Scientific Computing with Matlab and Octave by Quarteroni, Saleri

I am trying to graph two bands which represent the upper and lower error bounds for the function e

^{x}. I am using a 64 bit operating system so the absolute roundoff error is bounded by

|x-x^hat|<= (1/2)eps

_{M}|x|, where eps_M =2

^{-52}~2.2

^{-16}

So, in a worst case scenario the error, p (since e has already been used) equals .5*eps

_{M}.

Then,

y=e

^{x+px}

The important section of the code is below. It lists my experimentation results in the comments. I will try to upload the entire code later if I can’t solve this with some tweaking in the next hour. It uses a lot of graphics header files that I downloaded from Stroustrup's website since I am using his book to learn C++. No sense posting a bunch of headers if not necessary. I will double check the numerics theory, I haven't used it in awhile. However, I think that my confusion towards the results is from a lack of practice not theoretical understanding.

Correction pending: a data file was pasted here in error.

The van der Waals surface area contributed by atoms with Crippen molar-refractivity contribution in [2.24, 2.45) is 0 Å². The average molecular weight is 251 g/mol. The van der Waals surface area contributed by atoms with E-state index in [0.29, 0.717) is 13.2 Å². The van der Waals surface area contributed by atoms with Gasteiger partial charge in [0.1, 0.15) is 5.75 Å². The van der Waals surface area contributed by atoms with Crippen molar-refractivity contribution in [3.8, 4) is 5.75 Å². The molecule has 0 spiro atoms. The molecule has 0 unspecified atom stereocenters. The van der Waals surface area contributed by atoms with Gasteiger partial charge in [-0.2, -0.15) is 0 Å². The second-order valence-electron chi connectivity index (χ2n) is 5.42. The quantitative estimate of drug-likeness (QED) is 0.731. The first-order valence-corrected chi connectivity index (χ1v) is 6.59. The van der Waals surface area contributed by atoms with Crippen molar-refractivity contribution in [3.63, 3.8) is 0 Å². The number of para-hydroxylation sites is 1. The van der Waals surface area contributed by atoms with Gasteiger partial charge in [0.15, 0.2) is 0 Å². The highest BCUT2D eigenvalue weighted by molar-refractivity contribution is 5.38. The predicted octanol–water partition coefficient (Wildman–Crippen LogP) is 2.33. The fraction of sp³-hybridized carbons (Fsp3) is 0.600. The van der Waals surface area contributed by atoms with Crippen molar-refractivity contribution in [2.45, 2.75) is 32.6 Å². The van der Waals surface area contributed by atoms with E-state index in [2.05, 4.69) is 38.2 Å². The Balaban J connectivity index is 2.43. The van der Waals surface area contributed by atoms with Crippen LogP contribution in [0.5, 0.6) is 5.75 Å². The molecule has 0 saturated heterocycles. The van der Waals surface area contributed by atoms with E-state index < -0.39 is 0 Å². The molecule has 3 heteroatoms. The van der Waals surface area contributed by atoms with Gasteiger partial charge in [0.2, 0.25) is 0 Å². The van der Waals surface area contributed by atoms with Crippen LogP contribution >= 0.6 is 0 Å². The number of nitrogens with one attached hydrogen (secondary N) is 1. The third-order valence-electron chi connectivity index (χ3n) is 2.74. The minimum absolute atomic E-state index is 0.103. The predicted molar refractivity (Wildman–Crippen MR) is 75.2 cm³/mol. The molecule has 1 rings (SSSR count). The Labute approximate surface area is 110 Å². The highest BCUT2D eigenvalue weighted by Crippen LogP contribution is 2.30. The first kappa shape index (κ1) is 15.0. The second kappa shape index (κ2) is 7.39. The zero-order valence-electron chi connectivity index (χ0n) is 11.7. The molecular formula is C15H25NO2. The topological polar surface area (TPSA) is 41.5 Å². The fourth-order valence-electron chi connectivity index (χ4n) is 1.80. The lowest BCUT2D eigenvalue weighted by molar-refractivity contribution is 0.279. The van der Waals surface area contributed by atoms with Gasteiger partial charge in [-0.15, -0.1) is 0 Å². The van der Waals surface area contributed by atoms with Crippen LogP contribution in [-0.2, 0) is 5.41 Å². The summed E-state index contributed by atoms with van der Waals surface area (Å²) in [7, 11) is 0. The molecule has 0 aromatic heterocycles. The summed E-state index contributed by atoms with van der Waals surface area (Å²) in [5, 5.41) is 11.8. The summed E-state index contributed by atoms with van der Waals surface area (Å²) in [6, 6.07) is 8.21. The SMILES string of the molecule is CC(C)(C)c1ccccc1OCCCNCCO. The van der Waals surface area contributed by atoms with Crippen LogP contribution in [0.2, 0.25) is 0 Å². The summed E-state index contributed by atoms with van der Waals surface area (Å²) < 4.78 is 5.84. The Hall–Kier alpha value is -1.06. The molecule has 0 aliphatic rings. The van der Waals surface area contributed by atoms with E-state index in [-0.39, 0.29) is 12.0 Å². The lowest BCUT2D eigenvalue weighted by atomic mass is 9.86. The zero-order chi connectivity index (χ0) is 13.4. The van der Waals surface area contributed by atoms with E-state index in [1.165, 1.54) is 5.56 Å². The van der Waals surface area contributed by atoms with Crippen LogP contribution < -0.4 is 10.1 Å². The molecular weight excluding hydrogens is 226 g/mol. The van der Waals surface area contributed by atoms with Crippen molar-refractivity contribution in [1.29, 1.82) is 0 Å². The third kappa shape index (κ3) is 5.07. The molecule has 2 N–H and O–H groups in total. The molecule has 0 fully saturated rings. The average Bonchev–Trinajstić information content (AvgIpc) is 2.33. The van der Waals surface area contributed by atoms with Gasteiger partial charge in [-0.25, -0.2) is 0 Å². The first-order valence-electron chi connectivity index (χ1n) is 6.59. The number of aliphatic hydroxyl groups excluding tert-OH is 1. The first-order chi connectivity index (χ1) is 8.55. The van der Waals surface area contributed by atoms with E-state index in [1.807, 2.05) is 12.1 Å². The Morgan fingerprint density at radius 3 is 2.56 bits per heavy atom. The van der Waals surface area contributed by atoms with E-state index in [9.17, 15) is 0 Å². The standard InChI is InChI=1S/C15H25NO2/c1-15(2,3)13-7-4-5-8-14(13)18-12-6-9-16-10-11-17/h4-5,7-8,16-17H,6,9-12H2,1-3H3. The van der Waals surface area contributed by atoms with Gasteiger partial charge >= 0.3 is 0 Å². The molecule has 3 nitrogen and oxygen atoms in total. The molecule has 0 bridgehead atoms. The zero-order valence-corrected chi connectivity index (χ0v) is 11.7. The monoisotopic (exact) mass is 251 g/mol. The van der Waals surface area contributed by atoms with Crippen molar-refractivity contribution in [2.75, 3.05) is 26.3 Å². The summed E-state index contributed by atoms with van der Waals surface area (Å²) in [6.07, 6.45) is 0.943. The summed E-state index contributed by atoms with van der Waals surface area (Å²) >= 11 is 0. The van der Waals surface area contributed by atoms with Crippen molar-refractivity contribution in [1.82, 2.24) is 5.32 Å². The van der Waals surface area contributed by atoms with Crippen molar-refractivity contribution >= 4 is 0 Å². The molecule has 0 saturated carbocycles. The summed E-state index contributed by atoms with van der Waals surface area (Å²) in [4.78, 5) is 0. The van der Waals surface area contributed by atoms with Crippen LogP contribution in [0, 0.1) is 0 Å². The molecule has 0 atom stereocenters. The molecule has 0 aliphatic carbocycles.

At the moment, I am only considering the upper bound, band_u, so all the comment refer to that. Thanks for your time and comments!

int fac(int n) //factorial(n); n! { int r=1; while (n>1){ r*=n; --n; } return r; } double term(double x, int n){ return pow(x,n)/fac(n); } //nth term of series double expe(double x, int n) //sum of n terms for x { double sum = 0; for (int i=0; i<n; ++i) sum+=term(x,i); return sum; } int expN_number_of_terms=10; double expN(double x) { return expe(x,expN_number_of_terms); } const double eps_M=2^(-52); //machine error ~ 2.204*10^-16 //eps_M=10^(-9) yields a cusp graph which "cusps" at (0,1); //the behavior after the y-axis is unexpected. The graph should be exponentially growing. //eps_M=10^(-11) the graph looks similar to y=e^x as expected, except //acts as a lower bound instead of an upper bound //eps_M=10^(-12) yields a flatline on y=1 after y-axis //eps_M=10^(-14) yeilds a cusp again //eps_M=2^(-52) yields an extremely sharp cusp; almost flatline on x-axis double band_u(double x){ //upper errror bound double y; y=exp(x+.5*abs(x)*eps_M); return y; } double band_l(double x){ //lower error bound double y; y=exp(x-.5*abs(x)*eps_M); return y; }

Forgot to make clear that this function is the upper bound,

y=e

^{x+px}